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Design 101: Basic Principles for Your PowerPoint Designs

August 1, 2014 / Blog design principles, powerpoint design lessons, Powerpoint tips

We’ve talked plenty about the different ways you can improve your PowerPoint designs. For marketers, the best tip is to make sure your slides perfectly highlight your brand.

There’s also the case for turning PowerPoint designs into highly visual experiences. Make your data digestible through unique charts and graphs, or illustrate difficult concepts with images and illustrations.

Before you can apply these different tips and techniques, you need a solid foundation to know where to start. Your PowerPoint designs will improve if you can understand and rationalize why each detail you include is necessary. In order to do that, we’ll need to go back to the basics.

To learn more about the core principles of design, let’s look at some slides from the SlideGenius portfolio.


Differences add interest to your designs. When you put two opposing elements together, you’re able to highlight one element over the other. This is called contrast and you see it in every instance of visual design. Just take this website for example. The white background contrasts with the dark color of the text, allowing you to see and read it properly.

To add contrast to your PowerPoint designs, you need to create noticeable differences between two or more elements.

In this slide, we highlighted the client’s logo by placing a dark, textured background:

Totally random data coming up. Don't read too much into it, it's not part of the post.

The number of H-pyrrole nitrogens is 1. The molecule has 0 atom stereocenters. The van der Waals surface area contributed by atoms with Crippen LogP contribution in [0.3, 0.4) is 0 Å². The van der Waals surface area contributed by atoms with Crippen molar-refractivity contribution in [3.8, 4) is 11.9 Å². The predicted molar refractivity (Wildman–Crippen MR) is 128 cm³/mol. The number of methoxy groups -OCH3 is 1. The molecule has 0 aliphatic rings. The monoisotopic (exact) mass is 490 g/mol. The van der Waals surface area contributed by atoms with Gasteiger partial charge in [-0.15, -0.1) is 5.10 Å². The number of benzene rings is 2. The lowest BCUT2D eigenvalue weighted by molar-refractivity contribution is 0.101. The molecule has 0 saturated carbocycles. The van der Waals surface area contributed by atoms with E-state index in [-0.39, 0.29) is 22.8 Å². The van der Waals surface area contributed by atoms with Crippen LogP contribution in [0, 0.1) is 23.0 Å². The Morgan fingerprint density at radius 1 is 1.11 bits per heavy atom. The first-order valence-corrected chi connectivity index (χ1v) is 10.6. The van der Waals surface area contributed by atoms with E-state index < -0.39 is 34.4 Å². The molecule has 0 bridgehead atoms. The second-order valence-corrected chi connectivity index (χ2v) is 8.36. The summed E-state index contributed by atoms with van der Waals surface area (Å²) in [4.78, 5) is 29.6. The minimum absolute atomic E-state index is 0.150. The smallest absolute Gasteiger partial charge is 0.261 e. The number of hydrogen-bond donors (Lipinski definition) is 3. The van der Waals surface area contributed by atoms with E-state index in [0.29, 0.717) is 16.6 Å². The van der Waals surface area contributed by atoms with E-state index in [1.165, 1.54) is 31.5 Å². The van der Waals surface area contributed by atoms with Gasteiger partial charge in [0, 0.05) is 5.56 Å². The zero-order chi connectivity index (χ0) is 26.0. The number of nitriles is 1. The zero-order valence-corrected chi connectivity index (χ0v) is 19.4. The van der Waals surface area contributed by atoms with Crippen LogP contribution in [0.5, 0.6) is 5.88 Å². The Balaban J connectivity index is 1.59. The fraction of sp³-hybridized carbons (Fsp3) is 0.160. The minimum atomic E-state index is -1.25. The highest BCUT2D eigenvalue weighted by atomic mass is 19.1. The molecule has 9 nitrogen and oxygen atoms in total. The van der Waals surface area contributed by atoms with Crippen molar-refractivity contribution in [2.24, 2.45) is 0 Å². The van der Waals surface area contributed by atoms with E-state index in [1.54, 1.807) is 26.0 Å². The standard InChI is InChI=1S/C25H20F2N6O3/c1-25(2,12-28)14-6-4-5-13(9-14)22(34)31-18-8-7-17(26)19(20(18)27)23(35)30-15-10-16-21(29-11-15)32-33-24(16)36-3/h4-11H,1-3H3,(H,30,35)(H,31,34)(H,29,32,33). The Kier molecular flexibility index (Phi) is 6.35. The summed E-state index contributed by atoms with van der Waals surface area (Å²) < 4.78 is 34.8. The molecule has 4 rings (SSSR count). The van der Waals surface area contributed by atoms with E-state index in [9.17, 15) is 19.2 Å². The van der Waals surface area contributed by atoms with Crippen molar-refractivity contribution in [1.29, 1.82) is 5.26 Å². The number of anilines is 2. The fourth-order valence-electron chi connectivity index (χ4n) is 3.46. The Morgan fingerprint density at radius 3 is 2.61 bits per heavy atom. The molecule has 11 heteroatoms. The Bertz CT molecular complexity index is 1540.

powerpoint designs - contrast color

You can also go beyond using contrasting colors. Aside from the bright green circles that stand out against the filtered background picture, we also made use of contrast in the text sizes.

powerpoint designs - contrast text

In order to emphasize the statistic presented in this slide, “95%” is in a larger font size than the rest of the text.


It’s important for your audience to see that the elements in your PowerPoint designs weren’t randomly put together. They need to see that each item was carefully placed together to create a connection and narrative. The principle of alignment can help you with that.

Using the grid lines as a guide, look at how the company logo was aligned perfectly with the background image:

powerpoint designs - alignment

Following the “road map” theme, our designers used an open road as a background image. The company logo was then aligned precisely in the middle of the road. The fact that the logo’s geometric design resembles a compass adds to the overall “roadmap” theme.


When the word “proximity” comes to mind, we think of how things are close together or far apart. In design, the principle of proximity is all about grouping together similar elements to create one cohesive visual unit.

Learn how you can apply the proximity principle to your PowerPoint designs with these examples:

powerpoint designs - proximity 1

powerpoint designs - proximity 2

Take note of how our PowerPoint designers grouped the different elements in these slides to create balance and harmony.


It’s also important to look at your PowerPoint designs as a whole and not just individual slides. The principle of repetition allows you to create a unified overall design using the same elements throughout your PowerPoint deck. Stick with using the same fonts and colors throughout your presentation so that your audience can easily see a definite structure and a clear progression.

Here’s a quick sample:

powerpoint designs - repetition 1

powerpoint designs - repetition 2

powerpoint designs - repetition 3

You can easily see that these slides come from the same PowerPoint presentation because it maintains a similar template and color scheme throughout. The color green remains dominant in all three slides.

You can start creating great PowerPoint designs by learning the basics. After some practice and experimentation, you’ll see that these principles will become second nature.


Featured Image: Carol VanHook via Flickr